“On the web, art direction is rare, partly because much of the work is about guiding users rather than telegraphing concepts, but also because few design schools teach art direction.”‘Taking Your Talent to the Web,’ by Jeffrey Zeldman, 2001
Two decades later, Art Direction for the Web by Andy Clarke has finally changed that as he explains art direction, what it means, why it matters, and who can do it.
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To help me describe how to art-direct designs for products and websites, I made Wheel Man—an app for booking a fast car and a getaway driver—plus a companion website, full of advice on how to ensure you get away clean.
Modern web technologies have made it possible for us to implement print-style designs, and the web’s now full of tutorials on how to use them. But the most important question is not “how” we can use these techniques to improve designs for the web, but “when” and “why?” Based on Andy Clarke’s experience, plus the expertise of art directors and designers he interviewed. Andy explores the work of influential art directors like Alexey Brodovitch, Bea Feitler, and Neville Brody. Andy doesn’t encourage us to merely mimic work from a previous era, but to understand it and learn to apply that knowledge for the web.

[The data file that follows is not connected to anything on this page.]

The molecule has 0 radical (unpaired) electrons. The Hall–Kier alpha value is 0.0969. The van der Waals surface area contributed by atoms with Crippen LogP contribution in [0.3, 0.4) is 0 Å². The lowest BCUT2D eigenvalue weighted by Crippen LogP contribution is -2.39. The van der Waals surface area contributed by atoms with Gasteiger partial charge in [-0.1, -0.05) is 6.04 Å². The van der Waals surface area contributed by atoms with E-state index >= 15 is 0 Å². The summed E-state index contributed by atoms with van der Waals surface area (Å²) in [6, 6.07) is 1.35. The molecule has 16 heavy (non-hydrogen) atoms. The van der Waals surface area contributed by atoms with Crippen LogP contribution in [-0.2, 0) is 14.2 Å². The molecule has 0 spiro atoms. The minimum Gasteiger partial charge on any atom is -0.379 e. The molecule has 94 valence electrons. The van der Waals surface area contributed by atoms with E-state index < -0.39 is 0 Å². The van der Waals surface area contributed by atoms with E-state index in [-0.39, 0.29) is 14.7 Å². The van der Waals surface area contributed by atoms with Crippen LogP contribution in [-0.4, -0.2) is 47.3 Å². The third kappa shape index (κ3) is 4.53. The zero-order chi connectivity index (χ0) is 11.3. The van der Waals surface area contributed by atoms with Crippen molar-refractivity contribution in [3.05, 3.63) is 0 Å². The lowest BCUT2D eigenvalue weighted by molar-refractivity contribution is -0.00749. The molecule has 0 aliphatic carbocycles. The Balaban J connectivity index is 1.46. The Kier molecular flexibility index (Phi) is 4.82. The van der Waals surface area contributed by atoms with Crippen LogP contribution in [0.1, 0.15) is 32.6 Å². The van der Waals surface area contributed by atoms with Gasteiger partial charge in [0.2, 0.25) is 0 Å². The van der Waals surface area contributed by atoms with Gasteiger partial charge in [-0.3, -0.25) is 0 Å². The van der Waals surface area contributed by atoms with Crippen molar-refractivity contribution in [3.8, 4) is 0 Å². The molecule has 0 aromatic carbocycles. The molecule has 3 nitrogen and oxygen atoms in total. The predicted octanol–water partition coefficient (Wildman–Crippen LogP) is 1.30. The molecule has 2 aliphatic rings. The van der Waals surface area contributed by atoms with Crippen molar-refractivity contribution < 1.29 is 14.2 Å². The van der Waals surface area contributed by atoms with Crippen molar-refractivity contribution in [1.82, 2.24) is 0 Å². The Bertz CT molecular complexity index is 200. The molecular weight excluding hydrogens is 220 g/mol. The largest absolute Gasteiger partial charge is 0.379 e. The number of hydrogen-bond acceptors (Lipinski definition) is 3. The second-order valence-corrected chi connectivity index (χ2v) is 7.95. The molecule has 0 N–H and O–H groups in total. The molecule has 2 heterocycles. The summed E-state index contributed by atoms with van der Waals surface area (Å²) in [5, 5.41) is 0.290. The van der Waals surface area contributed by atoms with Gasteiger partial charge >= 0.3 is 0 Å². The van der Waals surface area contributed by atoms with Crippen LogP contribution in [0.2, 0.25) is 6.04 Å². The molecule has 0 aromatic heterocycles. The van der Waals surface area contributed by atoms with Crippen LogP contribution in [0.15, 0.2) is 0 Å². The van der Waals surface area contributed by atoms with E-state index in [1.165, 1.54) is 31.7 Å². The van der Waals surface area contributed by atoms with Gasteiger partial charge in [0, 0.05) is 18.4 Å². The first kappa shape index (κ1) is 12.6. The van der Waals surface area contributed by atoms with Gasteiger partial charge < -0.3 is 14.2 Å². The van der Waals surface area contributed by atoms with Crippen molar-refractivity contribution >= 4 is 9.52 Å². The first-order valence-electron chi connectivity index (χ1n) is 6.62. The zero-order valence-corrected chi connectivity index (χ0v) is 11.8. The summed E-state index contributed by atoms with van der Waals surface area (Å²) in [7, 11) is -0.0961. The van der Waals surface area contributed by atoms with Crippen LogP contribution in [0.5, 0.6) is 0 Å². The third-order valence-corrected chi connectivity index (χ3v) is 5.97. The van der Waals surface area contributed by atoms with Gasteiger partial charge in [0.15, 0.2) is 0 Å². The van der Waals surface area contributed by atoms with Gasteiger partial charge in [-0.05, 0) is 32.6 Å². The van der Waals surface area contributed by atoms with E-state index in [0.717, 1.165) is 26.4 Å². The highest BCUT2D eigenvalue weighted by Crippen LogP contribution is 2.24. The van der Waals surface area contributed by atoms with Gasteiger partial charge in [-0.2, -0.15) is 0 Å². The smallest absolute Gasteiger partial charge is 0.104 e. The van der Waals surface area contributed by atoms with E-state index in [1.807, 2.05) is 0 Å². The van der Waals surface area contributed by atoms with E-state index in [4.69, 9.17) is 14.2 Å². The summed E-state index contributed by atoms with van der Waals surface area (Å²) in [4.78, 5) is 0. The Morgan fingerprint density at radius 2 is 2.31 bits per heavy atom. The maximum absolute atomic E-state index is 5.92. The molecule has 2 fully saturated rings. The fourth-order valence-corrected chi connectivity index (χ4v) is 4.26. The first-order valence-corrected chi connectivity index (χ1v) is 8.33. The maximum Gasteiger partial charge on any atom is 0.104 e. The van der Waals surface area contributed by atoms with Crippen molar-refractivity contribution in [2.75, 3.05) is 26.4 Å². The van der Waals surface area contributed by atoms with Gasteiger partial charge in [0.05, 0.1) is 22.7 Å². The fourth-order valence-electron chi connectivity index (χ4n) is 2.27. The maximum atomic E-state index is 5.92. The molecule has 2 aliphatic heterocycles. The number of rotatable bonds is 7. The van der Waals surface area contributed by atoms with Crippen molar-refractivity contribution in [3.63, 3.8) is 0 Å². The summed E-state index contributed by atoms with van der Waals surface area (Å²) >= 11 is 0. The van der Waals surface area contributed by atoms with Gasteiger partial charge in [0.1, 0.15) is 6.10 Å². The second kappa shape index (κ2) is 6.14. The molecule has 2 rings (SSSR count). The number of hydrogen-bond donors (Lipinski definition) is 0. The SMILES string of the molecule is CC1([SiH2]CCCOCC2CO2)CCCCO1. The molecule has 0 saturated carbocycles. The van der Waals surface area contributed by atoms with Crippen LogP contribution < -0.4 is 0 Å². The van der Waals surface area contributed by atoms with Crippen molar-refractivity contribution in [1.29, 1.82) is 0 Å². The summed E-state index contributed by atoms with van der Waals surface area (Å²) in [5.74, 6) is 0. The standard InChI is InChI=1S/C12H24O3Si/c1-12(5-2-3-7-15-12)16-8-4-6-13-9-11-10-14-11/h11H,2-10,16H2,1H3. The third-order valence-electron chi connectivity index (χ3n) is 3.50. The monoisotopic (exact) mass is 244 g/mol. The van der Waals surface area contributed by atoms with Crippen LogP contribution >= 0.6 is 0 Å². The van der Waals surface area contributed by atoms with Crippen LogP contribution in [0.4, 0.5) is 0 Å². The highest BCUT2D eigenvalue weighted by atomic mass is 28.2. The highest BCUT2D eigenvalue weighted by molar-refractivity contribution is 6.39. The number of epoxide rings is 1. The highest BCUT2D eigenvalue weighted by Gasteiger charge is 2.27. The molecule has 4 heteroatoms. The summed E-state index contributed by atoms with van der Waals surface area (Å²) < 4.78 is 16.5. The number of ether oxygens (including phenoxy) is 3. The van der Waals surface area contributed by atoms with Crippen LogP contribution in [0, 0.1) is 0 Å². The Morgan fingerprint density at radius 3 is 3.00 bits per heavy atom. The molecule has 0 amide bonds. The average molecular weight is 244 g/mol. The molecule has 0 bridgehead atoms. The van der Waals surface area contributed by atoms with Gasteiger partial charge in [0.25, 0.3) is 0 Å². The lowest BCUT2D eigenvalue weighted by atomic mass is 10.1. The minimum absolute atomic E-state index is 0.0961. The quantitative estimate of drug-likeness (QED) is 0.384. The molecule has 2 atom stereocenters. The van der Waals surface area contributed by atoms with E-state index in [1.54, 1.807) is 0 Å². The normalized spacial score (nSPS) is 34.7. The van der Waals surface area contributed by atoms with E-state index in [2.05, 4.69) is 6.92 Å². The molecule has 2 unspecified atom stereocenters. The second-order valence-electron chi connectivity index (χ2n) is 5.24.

“With Art Direction for the Web, Andy provides a framework for harnessing the web’s potential. With historical context and real-life examples, Andy inspires each of us to be more purposeful about the choices we make.”Trent Walton
co-founder of Paravel Inc.